Study and implementation of urogenital schistosomiasis elimination in Zanzibar (Unguja and Pemba islands) using an integrated multidisciplinary approach
1 Department of Epidemiology and Public Health, Swiss Tropical and Public Health Institute, P.O. Box,, CH–4002, Basel, Switzerland
2 University of Basel, P.O. Box,, CH–4003, Basel, Switzerland
3 Wolfson Wellcome Biomedical Laboratories, Department of Life Sciences, Natural History Museum, Cromwell Road, London, SW7 5BD, UK
4 Helminth Control Laboratory Unguja, Ministry of Health, P.O. Box 236, Zanzibar, United Republic of Tanzania
5 Public Health Laboratory - Ivo de Carneri, Ministry of Health, P.O. Box 122, Chake-Chake, Pemba, United Republic of Tanzania
6 Ivo de Carneri Foundation, Viale Monza 44, 20127, Milan, Italy
7 Schistosomiasis Control Initiative, Department of Infectious Disease Epidemiology, Faculty of Medicine, VB1 Norfolk Place, St. Mary's Campus, London, UK
8 Department of Control of Neglected Tropical Diseases, World Health Organization, 20 Avenue Appia, CH-1211, Geneva 27, Switzerland
9 Department of Microbiology and Center for Tropical and Emerging Global Diseases, University of Georgia, 330B Coverdell Building, Athens, GA, 30602, USA
10 National Center for Preparedness, Detection, and Control of Infectious Diseases, Centers for Disease Control and Prevention, 1600 Clifton Road, Mailstop C-14, Atlanta, GA, 30333, USA
BMC Public Health 2012, 12:930 doi:10.1186/1471-2458-12-930Published: 30 October 2012
Schistosomiasis is a parasitic infection that continues to be a major public health problem in many developing countries being responsible for an estimated burden of at least 1.4 million disability-adjusted life years (DALYs) in Africa alone. Importantly, morbidity due to schistosomiasis has been greatly reduced in some parts of the world, including Zanzibar. The Zanzibar government is now committed to eliminate urogenital schistosomiasis. Over the next 3–5 years, the whole at-risk population will be administered praziquantel (40 mg/kg) biannually. Additionally, snail control and behaviour change interventions will be implemented in selected communities and the outcomes and impact measured in a randomized intervention trial.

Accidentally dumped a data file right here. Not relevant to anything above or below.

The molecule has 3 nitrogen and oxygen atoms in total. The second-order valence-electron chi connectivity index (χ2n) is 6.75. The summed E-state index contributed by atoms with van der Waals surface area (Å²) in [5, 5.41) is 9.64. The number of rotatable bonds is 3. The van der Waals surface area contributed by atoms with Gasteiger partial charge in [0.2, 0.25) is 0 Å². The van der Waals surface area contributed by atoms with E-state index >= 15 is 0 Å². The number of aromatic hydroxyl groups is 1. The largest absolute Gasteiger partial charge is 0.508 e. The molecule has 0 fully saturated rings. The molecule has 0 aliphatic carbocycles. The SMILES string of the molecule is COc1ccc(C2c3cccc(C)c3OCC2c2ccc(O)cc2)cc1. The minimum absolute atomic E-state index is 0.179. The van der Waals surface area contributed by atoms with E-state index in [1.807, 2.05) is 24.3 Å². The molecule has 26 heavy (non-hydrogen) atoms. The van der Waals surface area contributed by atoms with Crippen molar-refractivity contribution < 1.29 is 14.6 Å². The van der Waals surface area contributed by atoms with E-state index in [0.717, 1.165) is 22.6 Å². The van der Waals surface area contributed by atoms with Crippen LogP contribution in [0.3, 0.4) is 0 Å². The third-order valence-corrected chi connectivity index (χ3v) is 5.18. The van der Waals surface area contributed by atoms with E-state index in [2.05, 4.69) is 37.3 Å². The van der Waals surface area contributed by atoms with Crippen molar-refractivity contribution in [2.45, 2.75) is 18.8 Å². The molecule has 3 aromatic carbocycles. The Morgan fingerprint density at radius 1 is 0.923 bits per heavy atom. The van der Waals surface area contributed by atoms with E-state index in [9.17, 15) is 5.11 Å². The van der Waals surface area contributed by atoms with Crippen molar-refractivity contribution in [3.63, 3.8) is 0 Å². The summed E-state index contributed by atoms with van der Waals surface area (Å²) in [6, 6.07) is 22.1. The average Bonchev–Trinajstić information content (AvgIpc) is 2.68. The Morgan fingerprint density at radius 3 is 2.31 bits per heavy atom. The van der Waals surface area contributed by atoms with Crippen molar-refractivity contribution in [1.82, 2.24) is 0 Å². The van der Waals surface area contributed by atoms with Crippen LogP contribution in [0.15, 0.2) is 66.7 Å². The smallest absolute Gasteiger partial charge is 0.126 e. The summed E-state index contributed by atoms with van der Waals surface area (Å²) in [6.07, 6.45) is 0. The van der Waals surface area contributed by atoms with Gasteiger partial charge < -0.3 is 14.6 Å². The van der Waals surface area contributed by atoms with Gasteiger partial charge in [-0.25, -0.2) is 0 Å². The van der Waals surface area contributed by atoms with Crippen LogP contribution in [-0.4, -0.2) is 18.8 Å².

In this 5-year research study, on both Unguja and Pemba islands, urogenital schistosomiasis will be assessed in 45 communities with urine filtration and reagent strips in 4,500 schoolchildren aged 9–12 years annually, and in 4,500 first-year schoolchildren and 2,250 adults in years 1 and 5. Additionally, from first-year schoolchildren, a finger-prick blood sample will be collected and examined for Schistosoma haematobium infection biomarkers. Changes in prevalence and infection intensity will be assessed annually. Among the 45 communities, 15 were randomized for biannual snail control with niclosamide, in concordance with preventive chemotherapy campaigns. The reduction of Bulinus globosus snail populations and S. haematobium-infected snails will be investigated. In 15 other communities, interventions triggering behaviour change have been designed and will be implemented in collaboration with the community. A change in knowledge, attitudes and practices will be assessed annually through focus group discussions and in-depth interviews with schoolchildren, teachers, parents and community leaders. In all 45 communities, changes in the health system, water and sanitation infrastructure will be annually tracked by standardized questionnaire-interviews with community leaders. Additional issues potentially impacting on study outcomes and all incurring costs will be recordedand monitored longitudinally.
Elimination of schistosomiasis has become a priority on the agenda of the Zanzibar government and the international community. Our study will contribute to identifying what, in addition to preventive chemotherapy, needs to be done to prevent, control, and ultimately eliminate schistosomiasis, and to draw lessons for current and future schistosomiasis elimination programmes in Africa and elsewhere.